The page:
Rob Schamberger is best known for his Wrestling Champions series, in which he has painted every one of professional wrestling’s world champions. He is also a current WWE Portrait Painter and his prints are available from WWE Shop. His work has been covered by Sports Illustrated, USA Today, E! News and AskMen.com. He was featured in the BBC documentary Superstar Wrestlers. He has shown his work in numerous galleries and museums and his work is on permanent display in the National Wrestling Hall of Fame Dan Gable Museum, who named him as their official artist.He has painted live for WWE at WrestleMania and SummerSlam, and produces weekly videos for WWE’s Canvas 2 Canvas web series. Rob was nice enough to stop by First Comics News and talk to us about his career in comic, wrestling and how that has come together in the new WWE Then.Now.Forever comic from Boom Comics.
First Comics News: How did you discover comics?
Rob Schamberger: My older step-brother bought me a copy of The Incredible Hulk #348 when I was 8 and I instantly knew that I wanted to be one of the people making these. It blew my young mind and has provided me with decades of inspiration.
1st: What was your favorite comic when you were growing up?
Rob: Definitely the X-Men. Between Uncanny X-Men and the Classic X-Men reprint series I was getting some of Claremont’s most exciting work. I started reading Uncanny during the Inferno storyline and man, that stuff was bonkers. Then into the team being broken up followed by Jim Lee’s explosive entrance, I was fully hooked. By the time I was a teenager I became more a fan of creators, following the usual list of writers like Alan Moore, Grant Morrison, Frank Miller, Neil Gaiman, Warren Ellis, James Robinson, Garth Ennis and their ilk, along with artists like Jack Kirby, Dave McKean, Phil Hester, Bill Sienkiewicz, David Mack, Mike Mignola, Kelley Jones, Katsuhiro Otomo and so on!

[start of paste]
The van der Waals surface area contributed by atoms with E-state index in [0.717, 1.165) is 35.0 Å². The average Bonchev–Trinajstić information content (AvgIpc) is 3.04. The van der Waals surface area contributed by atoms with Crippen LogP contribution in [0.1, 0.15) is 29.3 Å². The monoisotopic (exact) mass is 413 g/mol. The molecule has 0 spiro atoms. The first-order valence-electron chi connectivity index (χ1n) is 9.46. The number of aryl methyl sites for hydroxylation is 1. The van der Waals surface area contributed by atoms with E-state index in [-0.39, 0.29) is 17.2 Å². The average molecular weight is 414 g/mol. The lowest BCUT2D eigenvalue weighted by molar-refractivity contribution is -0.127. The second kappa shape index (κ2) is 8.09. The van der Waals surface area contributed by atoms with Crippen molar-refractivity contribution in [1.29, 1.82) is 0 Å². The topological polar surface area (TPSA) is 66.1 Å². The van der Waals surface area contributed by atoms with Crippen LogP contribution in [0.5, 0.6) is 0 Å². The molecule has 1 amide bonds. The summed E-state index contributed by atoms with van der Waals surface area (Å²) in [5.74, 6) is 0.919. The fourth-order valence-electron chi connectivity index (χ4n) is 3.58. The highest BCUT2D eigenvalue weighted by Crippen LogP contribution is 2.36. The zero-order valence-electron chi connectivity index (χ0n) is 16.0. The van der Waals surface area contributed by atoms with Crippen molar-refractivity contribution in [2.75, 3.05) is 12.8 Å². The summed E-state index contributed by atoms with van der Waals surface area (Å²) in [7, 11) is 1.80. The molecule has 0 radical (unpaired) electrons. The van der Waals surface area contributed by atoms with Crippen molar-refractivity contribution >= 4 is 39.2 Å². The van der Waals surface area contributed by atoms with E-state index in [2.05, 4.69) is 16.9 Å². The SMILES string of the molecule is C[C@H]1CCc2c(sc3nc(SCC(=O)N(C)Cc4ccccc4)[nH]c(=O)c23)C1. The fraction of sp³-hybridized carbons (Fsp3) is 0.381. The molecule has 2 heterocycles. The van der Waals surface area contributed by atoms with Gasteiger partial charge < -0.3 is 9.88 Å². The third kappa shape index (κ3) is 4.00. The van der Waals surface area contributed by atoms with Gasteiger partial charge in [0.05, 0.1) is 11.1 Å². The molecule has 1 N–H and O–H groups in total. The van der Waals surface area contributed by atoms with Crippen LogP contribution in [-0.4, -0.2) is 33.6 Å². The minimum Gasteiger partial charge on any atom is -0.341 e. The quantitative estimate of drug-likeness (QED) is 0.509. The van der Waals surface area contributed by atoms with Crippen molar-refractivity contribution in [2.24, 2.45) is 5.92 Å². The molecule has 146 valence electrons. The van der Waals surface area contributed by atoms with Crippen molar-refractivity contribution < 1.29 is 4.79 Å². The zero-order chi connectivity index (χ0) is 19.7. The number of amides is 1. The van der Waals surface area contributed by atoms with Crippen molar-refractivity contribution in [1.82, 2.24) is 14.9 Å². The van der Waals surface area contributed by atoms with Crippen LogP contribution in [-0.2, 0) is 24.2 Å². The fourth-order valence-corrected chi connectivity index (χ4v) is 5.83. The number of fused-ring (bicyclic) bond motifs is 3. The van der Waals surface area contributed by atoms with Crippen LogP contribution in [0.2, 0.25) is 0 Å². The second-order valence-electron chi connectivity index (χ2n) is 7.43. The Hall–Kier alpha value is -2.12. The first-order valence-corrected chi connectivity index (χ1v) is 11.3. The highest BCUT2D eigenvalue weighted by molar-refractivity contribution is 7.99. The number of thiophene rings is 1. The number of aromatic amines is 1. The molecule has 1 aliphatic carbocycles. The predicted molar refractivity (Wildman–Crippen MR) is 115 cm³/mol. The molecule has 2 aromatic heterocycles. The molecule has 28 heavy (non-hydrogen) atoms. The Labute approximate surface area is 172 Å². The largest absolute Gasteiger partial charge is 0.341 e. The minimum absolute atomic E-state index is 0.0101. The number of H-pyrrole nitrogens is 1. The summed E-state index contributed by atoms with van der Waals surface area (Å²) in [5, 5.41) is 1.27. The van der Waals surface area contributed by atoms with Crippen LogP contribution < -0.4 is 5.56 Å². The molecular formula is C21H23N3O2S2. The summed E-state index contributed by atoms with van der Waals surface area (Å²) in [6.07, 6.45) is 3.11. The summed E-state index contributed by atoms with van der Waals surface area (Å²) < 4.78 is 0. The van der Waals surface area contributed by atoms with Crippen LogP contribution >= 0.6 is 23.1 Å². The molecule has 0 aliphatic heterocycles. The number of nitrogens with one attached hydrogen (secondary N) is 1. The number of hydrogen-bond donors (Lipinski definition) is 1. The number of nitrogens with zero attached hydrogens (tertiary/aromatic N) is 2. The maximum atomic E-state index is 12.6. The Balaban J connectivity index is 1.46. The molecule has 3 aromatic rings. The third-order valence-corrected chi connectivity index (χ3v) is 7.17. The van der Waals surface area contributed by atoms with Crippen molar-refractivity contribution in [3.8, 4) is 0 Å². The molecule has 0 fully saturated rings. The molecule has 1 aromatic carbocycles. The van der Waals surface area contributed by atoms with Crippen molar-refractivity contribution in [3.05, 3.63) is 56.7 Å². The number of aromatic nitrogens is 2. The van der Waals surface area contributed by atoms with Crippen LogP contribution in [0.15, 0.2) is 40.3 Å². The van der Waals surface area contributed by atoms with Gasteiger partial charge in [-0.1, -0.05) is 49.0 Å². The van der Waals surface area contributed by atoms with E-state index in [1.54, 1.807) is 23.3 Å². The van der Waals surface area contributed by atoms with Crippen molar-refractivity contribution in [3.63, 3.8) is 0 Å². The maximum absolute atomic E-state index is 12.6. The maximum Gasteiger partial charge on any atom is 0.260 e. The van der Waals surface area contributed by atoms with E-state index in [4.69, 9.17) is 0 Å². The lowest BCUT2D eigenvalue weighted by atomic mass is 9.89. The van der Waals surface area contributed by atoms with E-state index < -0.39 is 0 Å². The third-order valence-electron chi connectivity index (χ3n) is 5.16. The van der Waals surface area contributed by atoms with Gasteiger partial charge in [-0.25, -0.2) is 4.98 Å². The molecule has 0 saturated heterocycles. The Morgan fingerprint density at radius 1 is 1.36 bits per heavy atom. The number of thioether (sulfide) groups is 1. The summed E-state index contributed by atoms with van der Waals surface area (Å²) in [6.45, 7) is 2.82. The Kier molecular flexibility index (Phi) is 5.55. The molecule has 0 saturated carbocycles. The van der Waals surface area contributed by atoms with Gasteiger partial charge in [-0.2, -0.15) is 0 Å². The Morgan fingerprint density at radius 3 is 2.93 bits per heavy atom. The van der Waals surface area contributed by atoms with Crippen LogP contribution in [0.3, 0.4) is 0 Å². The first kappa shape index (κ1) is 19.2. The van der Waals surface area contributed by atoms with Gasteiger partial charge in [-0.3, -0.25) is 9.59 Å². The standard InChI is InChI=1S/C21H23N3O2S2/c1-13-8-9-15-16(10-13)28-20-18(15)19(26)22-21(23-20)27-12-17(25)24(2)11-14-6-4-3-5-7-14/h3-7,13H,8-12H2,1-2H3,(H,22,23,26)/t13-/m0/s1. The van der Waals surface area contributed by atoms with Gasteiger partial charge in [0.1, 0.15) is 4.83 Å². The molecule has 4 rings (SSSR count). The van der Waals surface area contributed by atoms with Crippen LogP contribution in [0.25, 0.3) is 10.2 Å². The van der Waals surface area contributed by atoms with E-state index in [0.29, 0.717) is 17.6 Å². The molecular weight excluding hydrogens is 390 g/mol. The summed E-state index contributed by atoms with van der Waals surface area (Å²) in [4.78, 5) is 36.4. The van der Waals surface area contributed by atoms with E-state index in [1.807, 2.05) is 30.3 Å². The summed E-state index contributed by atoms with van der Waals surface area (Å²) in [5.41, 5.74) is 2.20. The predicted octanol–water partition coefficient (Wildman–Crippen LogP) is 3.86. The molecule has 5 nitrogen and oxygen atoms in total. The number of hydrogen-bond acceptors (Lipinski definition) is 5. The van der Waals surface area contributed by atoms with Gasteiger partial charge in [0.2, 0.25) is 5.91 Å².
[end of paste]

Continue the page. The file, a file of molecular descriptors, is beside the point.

Rob: Self-taught! I was fortunate enough to have an excellent arts program at Lee’s Summit High School but otherwise it was all about perseverance and hard work.
1st: As a teenager you started self publishing comics, what was that comic?
Rob: It was called ‘Just Nobody’ and it was full of angst and esoteric naval-gazing all wrapped around a crime/romance plot. The exact kind of art comic a 17 year-old would make in a post-Tarantino 90’s era! Pretty much rotten, but it showed everyone I was serious about being an artist.
1st: How did you distribute it?
Rob: By hand and a few local comic shops carried it.
1st: How did you break in at Image comics?
Rob: That’s a long-winded story. I wrote and Thom Thurman drew a book called The Believer, a mix of The Shadow, Clint Eastwood movies and power-chord-storytelling. We pitched it around to various publishers and we were in the right place and time when Image was looking to do their ill-fated Image Introduces line. Don’t remember that line? It’s okay, no one else does, either! We were pretty much that episode of The Brady Bunch where Greg becomes a pop star because he was the only one who fit into the suit the record label made. Image needed someone for the second release slot and we were the only ones with a finished book. Our sales were lousy because it was solicited the month after 9/11 when retailers weren’t ordering ANYTHING, let alone something from two unknown talents.